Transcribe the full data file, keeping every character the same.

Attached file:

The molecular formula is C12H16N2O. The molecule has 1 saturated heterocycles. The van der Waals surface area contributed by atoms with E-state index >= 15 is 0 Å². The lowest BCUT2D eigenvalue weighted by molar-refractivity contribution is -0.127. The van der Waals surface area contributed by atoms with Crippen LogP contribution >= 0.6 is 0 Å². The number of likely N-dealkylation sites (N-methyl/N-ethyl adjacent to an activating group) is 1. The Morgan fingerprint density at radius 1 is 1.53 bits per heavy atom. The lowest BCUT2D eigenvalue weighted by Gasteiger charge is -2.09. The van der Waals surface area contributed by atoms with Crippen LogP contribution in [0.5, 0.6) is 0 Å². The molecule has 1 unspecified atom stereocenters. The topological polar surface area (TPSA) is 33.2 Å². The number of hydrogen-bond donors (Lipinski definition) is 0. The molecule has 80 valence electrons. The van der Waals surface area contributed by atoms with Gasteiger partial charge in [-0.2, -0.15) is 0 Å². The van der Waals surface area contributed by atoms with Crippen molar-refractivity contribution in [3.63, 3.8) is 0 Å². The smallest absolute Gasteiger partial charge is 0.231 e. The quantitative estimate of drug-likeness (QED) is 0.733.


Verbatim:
The molecular formula is C12H16N2O. The molecule has 1 saturated heterocycles. The van der Waals surface area contributed by atoms with E-state index >= 15 is 0 Å². The lowest BCUT2D eigenvalue weighted by molar-refractivity contribution is -0.127. The van der Waals surface area contributed by atoms with Crippen LogP contribution >= 0.6 is 0 Å². The number of likely N-dealkylation sites (N-methyl/N-ethyl adjacent to an activating group) is 1. The Morgan fingerprint density at radius 1 is 1.53 bits per heavy atom. The lowest BCUT2D eigenvalue weighted by Gasteiger charge is -2.09. The van der Waals surface area contributed by atoms with Crippen LogP contribution in [0.5, 0.6) is 0 Å². The molecule has 1 unspecified atom stereocenters. The topological polar surface area (TPSA) is 33.2 Å². The number of hydrogen-bond donors (Lipinski definition) is 0. The molecule has 80 valence electrons. The van der Waals surface area contributed by atoms with Gasteiger partial charge in [-0.2, -0.15) is 0 Å². The van der Waals surface area contributed by atoms with Crippen molar-refractivity contribution in [3.63, 3.8) is 0 Å². The smallest absolute Gasteiger partial charge is 0.231 e. The quantitative estimate of drug-likeness (QED) is 0.733.